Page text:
Last week the Activision-Blizzard earnings announcement indicated that World of Warcraft had dropped from over 10 million subscribers, a position held from November 2014 through at least the end of the year, to 7.1 million subscribers, putting its player base back down to where it stood during the 13 month Pandaria content drought.

Blizzard's slide from the deck

Blizzard’s slide from the deck

That is a tough drop to explain away as “expected and consistent” so soon after Warlords of Draenor and given past history.  The much reviled Cataclysm expansion bottomed out at 9.1 million, while Mists of Pandaria took at least 18 months to hit low ebb at 6.8 million subscribers.  (MMO Champion has a nice chart showing this.) Their might be a seed of something in SynCaine’s hyperbole.

So it seemed like an odd moment for Blizzard to turn around and ban more than 100,000 accounts, unless it was an attempt to get all the bad news in at once.  Only, the bans won’t be reflected in the subscription numbers until the next quarterly report, so that doesn’t really fly.

The first I noticed that something might be up was yesterday morning on Twitter when, in amongst the widespread moaning about the Jem and the Holograms trailer I saw a tweet (since deleted) from somebody enraged that Blizzard had banned a friend’s WoW account for NO REASON.

And then, as the day wore on, we found out that there was likely a reason after all.  The official Blizzard announcement was:

We’ve recently taken action against a large number of World of Warcraft accounts that were found to be using third-party programs that automate gameplay, known as “bots.” We’re committed to providing an equal and fair playing field for everyone in World of Warcraft, and will continue to take action against those found in violation of our Terms of Use. Cheating of any form will not be tolerated.

Blizzard is serious about this sort of thing.  It is ingrained in their corporate culture, forged by their experiences with the original StarCraft, which practically became the national sport in South Korea, that cheats are bad and a threat to their long-term success.  And so they are very aggressive in seeking out any hacks, cheats, or exploits, and have been since day one of WoW. Blizzard’s Warden software has been around a long time.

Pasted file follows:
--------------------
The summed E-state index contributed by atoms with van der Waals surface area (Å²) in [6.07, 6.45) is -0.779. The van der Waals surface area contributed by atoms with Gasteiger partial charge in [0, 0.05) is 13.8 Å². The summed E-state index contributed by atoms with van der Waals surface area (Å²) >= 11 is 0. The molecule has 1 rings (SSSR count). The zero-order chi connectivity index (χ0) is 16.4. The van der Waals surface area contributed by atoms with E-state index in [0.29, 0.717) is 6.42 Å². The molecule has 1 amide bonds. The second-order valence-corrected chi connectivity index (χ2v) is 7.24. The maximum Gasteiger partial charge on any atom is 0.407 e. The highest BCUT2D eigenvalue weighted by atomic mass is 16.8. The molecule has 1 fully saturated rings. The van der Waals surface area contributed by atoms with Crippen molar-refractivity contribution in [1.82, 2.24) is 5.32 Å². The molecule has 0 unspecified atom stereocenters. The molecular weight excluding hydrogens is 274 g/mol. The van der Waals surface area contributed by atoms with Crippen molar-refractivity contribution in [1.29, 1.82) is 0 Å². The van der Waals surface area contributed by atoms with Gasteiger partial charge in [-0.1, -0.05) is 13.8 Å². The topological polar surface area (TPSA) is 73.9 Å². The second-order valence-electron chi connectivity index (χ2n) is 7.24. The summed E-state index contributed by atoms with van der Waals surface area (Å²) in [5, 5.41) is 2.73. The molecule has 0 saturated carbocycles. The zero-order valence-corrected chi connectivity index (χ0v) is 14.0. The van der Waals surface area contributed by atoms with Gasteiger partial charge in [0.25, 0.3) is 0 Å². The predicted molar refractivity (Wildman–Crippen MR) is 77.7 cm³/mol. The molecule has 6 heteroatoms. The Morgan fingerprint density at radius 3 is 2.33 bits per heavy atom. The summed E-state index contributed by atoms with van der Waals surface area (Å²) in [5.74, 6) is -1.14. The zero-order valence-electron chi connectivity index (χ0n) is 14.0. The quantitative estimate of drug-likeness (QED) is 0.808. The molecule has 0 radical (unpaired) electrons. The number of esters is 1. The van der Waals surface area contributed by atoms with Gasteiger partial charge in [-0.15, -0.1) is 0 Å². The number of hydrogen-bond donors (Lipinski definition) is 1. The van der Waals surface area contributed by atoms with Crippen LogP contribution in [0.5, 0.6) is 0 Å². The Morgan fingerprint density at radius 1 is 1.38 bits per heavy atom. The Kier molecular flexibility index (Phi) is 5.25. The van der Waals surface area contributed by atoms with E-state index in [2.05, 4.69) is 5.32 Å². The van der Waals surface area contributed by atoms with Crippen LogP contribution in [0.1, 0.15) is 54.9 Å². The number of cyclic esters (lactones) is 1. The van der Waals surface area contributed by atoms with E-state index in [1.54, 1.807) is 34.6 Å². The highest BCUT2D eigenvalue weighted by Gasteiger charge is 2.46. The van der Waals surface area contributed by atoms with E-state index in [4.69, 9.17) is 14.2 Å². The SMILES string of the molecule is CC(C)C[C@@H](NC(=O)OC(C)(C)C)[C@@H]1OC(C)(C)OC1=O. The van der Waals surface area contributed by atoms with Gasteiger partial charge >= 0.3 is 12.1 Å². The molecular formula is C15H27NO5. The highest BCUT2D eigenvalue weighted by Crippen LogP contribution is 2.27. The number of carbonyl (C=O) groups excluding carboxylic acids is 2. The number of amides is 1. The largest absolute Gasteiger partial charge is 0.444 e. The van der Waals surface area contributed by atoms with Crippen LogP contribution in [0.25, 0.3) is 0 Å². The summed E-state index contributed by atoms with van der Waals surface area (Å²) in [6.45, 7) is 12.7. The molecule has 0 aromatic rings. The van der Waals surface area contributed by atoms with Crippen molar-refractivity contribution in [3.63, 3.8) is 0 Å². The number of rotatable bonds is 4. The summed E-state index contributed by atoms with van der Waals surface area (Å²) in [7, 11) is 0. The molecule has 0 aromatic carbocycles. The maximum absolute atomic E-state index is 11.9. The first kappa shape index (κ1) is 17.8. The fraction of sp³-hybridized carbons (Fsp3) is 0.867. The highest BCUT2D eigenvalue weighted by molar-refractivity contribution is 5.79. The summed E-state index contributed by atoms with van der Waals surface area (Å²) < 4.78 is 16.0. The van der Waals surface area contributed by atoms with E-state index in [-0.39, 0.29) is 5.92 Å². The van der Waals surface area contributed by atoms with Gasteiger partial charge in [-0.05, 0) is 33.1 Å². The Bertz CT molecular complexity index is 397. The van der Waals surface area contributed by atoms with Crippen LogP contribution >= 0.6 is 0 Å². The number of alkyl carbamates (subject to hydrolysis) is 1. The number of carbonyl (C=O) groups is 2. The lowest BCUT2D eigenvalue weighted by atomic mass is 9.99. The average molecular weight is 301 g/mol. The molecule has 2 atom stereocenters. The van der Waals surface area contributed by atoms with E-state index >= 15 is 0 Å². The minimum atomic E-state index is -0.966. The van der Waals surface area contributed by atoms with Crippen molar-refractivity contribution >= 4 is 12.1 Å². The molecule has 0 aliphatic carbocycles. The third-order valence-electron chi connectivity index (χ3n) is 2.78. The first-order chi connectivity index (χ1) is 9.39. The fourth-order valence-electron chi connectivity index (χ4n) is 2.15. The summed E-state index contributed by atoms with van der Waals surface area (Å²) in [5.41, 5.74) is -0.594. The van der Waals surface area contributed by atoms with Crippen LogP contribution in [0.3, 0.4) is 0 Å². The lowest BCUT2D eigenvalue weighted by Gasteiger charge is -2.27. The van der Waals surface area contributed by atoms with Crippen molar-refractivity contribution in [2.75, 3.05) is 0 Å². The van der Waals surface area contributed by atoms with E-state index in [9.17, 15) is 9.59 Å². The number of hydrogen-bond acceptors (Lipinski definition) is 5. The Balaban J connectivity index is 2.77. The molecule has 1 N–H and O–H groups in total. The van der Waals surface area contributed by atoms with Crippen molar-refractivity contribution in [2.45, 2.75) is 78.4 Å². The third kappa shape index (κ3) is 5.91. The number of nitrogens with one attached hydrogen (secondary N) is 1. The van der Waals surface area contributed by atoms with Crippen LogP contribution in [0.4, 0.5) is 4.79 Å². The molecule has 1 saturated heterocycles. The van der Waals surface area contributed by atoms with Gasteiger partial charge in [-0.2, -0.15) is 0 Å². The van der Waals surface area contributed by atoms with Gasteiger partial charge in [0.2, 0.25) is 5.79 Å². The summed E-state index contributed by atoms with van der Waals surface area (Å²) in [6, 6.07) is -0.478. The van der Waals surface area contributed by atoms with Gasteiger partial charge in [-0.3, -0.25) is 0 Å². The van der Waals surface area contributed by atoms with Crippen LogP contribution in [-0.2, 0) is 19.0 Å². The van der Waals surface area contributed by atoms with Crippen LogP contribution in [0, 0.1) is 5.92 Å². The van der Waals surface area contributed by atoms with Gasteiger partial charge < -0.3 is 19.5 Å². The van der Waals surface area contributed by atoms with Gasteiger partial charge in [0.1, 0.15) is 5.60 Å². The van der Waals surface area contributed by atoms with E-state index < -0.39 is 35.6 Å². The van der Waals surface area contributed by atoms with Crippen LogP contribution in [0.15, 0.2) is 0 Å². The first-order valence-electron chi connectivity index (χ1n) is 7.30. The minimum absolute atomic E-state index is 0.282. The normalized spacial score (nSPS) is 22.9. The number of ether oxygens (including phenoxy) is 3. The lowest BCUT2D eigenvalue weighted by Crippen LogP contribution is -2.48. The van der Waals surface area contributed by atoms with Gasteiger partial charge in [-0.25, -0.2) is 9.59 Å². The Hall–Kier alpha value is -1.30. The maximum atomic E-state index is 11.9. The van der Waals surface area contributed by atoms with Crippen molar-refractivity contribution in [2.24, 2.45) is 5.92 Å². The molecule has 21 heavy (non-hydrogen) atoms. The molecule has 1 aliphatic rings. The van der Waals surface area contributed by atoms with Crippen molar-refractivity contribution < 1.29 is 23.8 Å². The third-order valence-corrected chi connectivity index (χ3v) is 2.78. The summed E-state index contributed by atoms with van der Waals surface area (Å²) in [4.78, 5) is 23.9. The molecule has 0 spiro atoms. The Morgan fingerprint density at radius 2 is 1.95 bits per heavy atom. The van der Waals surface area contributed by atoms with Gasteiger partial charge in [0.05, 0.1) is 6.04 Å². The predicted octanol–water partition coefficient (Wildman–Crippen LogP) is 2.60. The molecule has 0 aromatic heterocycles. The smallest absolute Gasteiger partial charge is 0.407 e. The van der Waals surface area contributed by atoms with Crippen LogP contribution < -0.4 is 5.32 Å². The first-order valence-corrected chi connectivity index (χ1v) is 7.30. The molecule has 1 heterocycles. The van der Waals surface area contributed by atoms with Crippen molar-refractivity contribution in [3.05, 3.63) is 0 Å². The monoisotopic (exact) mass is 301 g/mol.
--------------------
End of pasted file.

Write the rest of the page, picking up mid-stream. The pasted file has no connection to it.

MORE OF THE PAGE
Of course, there are a lot of “but I was only…” sorts of defense comments out there from the banned.  There is a fine collection of them over at the bottom of the latest post over at The Nosy Gamer, who covers botting and RMT topics regularly.

But we all know it was cheating, both those making the lame rationalizations and those of us reading them.  I ran a poll about six years back where I listed out a bunch of behaviors and let people choose what they felt was cheating.  The results stratified into three groups, with the “we all know they’re cheating” items at the top, the uncomfortable ones in the middle, and the pet peeves at the bottom.  And botting, automation of complex tasks, was right there at the top of the list.

But even if we were going to rationalize and try and kid ourselves that maybe botting some things isn’t so bad, that boring game play somehow legitimizes it, or run off and try to whitewash gold farming to frame it as a good thing, it doesn’t really matter because, as I said above, Blizzard’s corporate culture cannot see it as something besides a bad thing that must be fought.

I used to think the term “corporate culture” was a bullshit phrase.  But that was more because describing corporate culture to somebody is often like trying to describe water to a fish.  It is just there, all pervasive, yet just part of the environment, just the way things are.  Even if you change jobs, moving to another company, it can be hard to really see the full embrace of the culture.  One person just assimilates and learns how things are done.  To really see corporate culture you have to go through a merger or an acquisition and see two different cultures clash.  That is one point when you can really identify what the culture is, when it appears in sharp relief.

At my last company we went through a series of such moves over the course of a decade, and I went from my opinion about corporate culture being bullshit to wondering how some companies survive given how immutable corporate culture can be.  Culture is like a tangible substance.  It can be like mold in your attic, where sometimes it is just easier to tear the house down and start over.

At one point we were acquired by a hardware company that desperately wanted to be a software company.  We went from just shipping a disk or a download to a long and convoluted certification and sales process that looked remarkably like what you would do to sell hardware.  I had a 200-page guide covering everything we needed to do to move software from “we’re done, ship it!” to the point when sales could sell it.  And we couldn’t do a thing about it because they bought us, so their culture “won,” so we had to be a software company that worked like a hardware company, right down to refusing just to sell software unless we installed it on the hardware on which it would run before it left our building.